In order to integrate the Jewish community center into the residential neighborhood of the “Mainzer Neustadt”, dating back to the late 19th century, the perimeter block pattern dominant in the area is used as an urban concept. The volume of the building is situated parallel to the streets and its facades are in line with the existing neighboring buildings, thus creating a contained street space. The use of the urban figure of the perimeter block pattern for the building, highly unusual for religious buildings, also questions the position of sacrality within the urban context. By orienting the part of the building housing the synagogue towards the East two squares or open spaces are created: an internal garden for the community offering room for recreation and celebration and a public square in front of the main entrance oriented towards the city center and offering an open space to the neighborhood within a densely built-up urban fabric. The absence of any kind of gating or barriers means that this square has become a truly public space that is used for everyday activities by the general public, rare for a religious building, especially for a synagogue, in Germany.
The synagogue is accessed through the main foyer. The organization of a synagogue space is usually characterized by a certain inner contradiction: Synagogues are on one hand oriented and directed towards East or Jerusalem. On the other hand, as the reading of the Torah is performed from a central position in space and from the midst of the community, emphasis lies on a centralized space. This inherent contradiction is spatially resolved by a horn-like roof that distinctly orients the space towards the East, but bringing the light right into the center of the space, falling exactly onto the position from where the Bible is read. The horn references the ‘shofar’ (ram’s horn) which, going back to the prevented sacrifice of Isaac by his father Abraham, symbolizes the connection and trust between mankind and the divine.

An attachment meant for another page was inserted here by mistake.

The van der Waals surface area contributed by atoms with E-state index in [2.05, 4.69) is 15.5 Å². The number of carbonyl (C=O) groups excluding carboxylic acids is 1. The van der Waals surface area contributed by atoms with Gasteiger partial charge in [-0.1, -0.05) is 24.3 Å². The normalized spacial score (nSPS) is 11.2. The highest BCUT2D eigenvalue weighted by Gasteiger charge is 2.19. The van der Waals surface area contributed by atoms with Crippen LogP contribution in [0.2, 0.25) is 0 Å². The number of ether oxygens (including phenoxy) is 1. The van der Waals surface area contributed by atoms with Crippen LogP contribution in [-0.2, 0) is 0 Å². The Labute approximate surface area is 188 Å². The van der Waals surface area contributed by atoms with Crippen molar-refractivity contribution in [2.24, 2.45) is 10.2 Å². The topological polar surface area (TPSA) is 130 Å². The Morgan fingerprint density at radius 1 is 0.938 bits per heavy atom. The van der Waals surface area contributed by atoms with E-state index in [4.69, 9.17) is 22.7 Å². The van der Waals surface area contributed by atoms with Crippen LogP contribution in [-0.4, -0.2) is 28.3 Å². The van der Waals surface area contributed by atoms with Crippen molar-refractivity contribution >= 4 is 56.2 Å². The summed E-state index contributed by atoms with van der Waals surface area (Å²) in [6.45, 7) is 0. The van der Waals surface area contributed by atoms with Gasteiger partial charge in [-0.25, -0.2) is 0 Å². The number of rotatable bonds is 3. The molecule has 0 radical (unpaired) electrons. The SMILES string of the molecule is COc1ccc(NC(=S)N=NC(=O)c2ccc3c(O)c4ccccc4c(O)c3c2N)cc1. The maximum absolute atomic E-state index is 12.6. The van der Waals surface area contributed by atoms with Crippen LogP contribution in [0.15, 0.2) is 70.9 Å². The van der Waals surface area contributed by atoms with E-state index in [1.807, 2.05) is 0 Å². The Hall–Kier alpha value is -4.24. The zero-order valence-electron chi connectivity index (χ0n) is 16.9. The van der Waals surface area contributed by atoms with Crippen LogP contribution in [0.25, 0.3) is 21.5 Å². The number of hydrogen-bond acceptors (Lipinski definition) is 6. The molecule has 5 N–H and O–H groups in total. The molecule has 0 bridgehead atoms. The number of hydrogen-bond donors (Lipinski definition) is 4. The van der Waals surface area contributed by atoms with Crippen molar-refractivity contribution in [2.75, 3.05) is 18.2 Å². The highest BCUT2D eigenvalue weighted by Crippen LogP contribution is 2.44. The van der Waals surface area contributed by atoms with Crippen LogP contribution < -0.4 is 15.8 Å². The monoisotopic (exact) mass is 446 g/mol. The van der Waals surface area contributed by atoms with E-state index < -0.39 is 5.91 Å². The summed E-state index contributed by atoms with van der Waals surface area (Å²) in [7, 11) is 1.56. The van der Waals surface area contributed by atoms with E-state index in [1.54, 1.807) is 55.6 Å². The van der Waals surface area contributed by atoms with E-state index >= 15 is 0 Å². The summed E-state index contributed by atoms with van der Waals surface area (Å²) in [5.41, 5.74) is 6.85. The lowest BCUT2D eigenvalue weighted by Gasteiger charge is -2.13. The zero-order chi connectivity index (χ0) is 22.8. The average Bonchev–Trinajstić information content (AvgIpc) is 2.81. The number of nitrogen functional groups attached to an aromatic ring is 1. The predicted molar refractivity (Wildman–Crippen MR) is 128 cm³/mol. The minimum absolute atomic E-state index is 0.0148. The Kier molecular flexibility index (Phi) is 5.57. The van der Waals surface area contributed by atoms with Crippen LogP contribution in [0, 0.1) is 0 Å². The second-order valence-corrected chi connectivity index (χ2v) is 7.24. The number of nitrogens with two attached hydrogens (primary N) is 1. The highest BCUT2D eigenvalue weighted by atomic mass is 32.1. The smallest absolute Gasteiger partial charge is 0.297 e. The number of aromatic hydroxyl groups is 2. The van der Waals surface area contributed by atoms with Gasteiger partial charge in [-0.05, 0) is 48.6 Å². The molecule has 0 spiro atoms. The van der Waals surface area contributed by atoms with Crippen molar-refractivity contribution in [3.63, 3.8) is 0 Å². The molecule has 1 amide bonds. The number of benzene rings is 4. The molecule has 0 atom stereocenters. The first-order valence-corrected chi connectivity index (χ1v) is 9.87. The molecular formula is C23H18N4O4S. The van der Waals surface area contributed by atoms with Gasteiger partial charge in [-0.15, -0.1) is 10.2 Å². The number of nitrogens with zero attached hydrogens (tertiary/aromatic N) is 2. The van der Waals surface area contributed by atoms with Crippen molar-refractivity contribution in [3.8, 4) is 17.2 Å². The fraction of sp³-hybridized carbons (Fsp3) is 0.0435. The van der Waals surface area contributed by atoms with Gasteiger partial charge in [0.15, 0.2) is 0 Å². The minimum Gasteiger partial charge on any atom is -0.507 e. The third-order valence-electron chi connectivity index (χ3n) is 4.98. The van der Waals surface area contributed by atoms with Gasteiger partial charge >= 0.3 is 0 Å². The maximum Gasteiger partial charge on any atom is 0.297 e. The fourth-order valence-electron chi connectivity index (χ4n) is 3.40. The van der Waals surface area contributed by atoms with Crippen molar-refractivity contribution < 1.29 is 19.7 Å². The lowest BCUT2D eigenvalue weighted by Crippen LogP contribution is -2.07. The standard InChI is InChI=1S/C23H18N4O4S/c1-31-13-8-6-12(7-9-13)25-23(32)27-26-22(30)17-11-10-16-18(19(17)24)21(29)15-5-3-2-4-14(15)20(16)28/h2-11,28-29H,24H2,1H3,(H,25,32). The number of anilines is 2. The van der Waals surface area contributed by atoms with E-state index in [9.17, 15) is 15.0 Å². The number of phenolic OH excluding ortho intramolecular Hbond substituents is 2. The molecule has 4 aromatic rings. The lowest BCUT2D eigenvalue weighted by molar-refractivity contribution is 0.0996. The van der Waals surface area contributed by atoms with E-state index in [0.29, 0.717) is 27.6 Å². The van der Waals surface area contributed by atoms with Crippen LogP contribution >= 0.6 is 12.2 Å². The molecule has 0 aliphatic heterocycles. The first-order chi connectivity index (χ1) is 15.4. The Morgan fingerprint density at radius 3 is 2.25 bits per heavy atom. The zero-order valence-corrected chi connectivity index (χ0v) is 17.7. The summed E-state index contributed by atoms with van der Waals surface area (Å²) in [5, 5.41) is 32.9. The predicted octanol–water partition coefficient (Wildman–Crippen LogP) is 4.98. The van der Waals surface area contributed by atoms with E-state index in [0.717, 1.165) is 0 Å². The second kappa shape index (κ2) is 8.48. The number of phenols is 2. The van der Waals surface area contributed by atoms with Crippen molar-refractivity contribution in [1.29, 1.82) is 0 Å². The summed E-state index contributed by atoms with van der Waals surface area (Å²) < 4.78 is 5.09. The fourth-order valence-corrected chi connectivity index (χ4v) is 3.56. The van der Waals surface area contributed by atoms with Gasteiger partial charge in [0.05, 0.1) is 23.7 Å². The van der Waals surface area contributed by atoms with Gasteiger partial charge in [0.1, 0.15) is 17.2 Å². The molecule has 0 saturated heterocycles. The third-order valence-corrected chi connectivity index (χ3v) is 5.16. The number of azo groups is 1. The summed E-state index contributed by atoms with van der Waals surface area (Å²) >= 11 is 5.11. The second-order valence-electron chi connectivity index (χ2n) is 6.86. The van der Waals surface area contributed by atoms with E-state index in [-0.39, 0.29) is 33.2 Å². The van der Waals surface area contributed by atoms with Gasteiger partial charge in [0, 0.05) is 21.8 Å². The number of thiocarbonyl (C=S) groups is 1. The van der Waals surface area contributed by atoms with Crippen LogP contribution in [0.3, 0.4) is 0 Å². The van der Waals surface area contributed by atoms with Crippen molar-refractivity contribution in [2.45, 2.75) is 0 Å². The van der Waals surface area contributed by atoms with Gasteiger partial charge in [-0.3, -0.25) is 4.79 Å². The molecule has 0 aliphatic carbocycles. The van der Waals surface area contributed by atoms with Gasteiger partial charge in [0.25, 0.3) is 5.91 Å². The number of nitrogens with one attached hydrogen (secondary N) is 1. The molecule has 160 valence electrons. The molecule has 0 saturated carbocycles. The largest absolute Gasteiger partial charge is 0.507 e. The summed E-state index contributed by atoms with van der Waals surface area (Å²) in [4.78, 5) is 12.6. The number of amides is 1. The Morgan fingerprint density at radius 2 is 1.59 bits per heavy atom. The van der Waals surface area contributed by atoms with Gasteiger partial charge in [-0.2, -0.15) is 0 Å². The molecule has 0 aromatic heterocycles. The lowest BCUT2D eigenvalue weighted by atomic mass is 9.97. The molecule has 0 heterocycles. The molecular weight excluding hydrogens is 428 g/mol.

The interior surfaces of the synagogue are shaped by densely packed Hebrew letters forming a mosaic-like relief, though creating no semantic content. In certain areas this density of letters is reduced, the letters rearranged, and text becomes readable.